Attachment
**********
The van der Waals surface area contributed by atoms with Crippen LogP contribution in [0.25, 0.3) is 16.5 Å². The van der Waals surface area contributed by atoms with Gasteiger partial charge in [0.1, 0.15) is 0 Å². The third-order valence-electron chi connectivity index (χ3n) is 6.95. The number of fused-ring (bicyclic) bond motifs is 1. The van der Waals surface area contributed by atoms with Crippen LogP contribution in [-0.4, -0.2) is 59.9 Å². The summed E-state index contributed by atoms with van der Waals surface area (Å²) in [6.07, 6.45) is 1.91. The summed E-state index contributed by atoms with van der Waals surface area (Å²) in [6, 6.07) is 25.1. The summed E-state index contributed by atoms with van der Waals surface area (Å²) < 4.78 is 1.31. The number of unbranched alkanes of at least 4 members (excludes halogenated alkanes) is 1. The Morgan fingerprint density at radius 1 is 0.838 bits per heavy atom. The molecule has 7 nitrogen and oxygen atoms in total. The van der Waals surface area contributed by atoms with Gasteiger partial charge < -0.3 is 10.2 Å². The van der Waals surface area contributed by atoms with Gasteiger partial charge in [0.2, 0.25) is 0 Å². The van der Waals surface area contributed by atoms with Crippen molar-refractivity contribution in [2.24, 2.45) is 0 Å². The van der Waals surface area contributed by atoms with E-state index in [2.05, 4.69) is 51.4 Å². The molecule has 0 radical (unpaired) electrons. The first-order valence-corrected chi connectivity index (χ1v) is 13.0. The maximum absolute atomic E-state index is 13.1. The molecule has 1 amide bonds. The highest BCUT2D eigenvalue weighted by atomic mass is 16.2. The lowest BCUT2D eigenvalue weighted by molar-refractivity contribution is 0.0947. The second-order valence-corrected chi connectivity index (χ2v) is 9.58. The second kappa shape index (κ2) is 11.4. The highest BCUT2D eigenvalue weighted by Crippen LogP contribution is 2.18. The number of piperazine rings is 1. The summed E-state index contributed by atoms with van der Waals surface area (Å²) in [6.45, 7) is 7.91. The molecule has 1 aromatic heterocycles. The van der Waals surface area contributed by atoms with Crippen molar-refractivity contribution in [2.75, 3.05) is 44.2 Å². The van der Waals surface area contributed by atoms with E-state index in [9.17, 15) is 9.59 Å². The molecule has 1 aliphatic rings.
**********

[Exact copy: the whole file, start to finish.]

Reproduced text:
The van der Waals surface area contributed by atoms with Crippen LogP contribution in [0.25, 0.3) is 16.5 Å². The van der Waals surface area contributed by atoms with Gasteiger partial charge in [0.1, 0.15) is 0 Å². The third-order valence-electron chi connectivity index (χ3n) is 6.95. The number of fused-ring (bicyclic) bond motifs is 1. The van der Waals surface area contributed by atoms with Crippen LogP contribution in [-0.4, -0.2) is 59.9 Å². The summed E-state index contributed by atoms with van der Waals surface area (Å²) in [6.07, 6.45) is 1.91. The summed E-state index contributed by atoms with van der Waals surface area (Å²) in [6, 6.07) is 25.1. The summed E-state index contributed by atoms with van der Waals surface area (Å²) < 4.78 is 1.31. The number of unbranched alkanes of at least 4 members (excludes halogenated alkanes) is 1. The Morgan fingerprint density at radius 1 is 0.838 bits per heavy atom. The molecule has 7 nitrogen and oxygen atoms in total. The van der Waals surface area contributed by atoms with Gasteiger partial charge < -0.3 is 10.2 Å². The van der Waals surface area contributed by atoms with Gasteiger partial charge in [0.2, 0.25) is 0 Å². The van der Waals surface area contributed by atoms with Crippen molar-refractivity contribution in [2.24, 2.45) is 0 Å². The van der Waals surface area contributed by atoms with E-state index in [2.05, 4.69) is 51.4 Å². The molecule has 0 radical (unpaired) electrons. The first-order valence-corrected chi connectivity index (χ1v) is 13.0. The maximum absolute atomic E-state index is 13.1. The molecule has 1 amide bonds. The highest BCUT2D eigenvalue weighted by atomic mass is 16.2. The lowest BCUT2D eigenvalue weighted by molar-refractivity contribution is 0.0947. The second-order valence-corrected chi connectivity index (χ2v) is 9.58. The second kappa shape index (κ2) is 11.4. The highest BCUT2D eigenvalue weighted by Crippen LogP contribution is 2.18. The number of piperazine rings is 1. The summed E-state index contributed by atoms with van der Waals surface area (Å²) in [6.45, 7) is 7.91. The molecule has 1 aromatic heterocycles. The van der Waals surface area contributed by atoms with Crippen molar-refractivity contribution in [2.75, 3.05) is 44.2 Å². The van der Waals surface area contributed by atoms with E-state index in [9.17, 15) is 9.59 Å². The molecule has 1 aliphatic rings.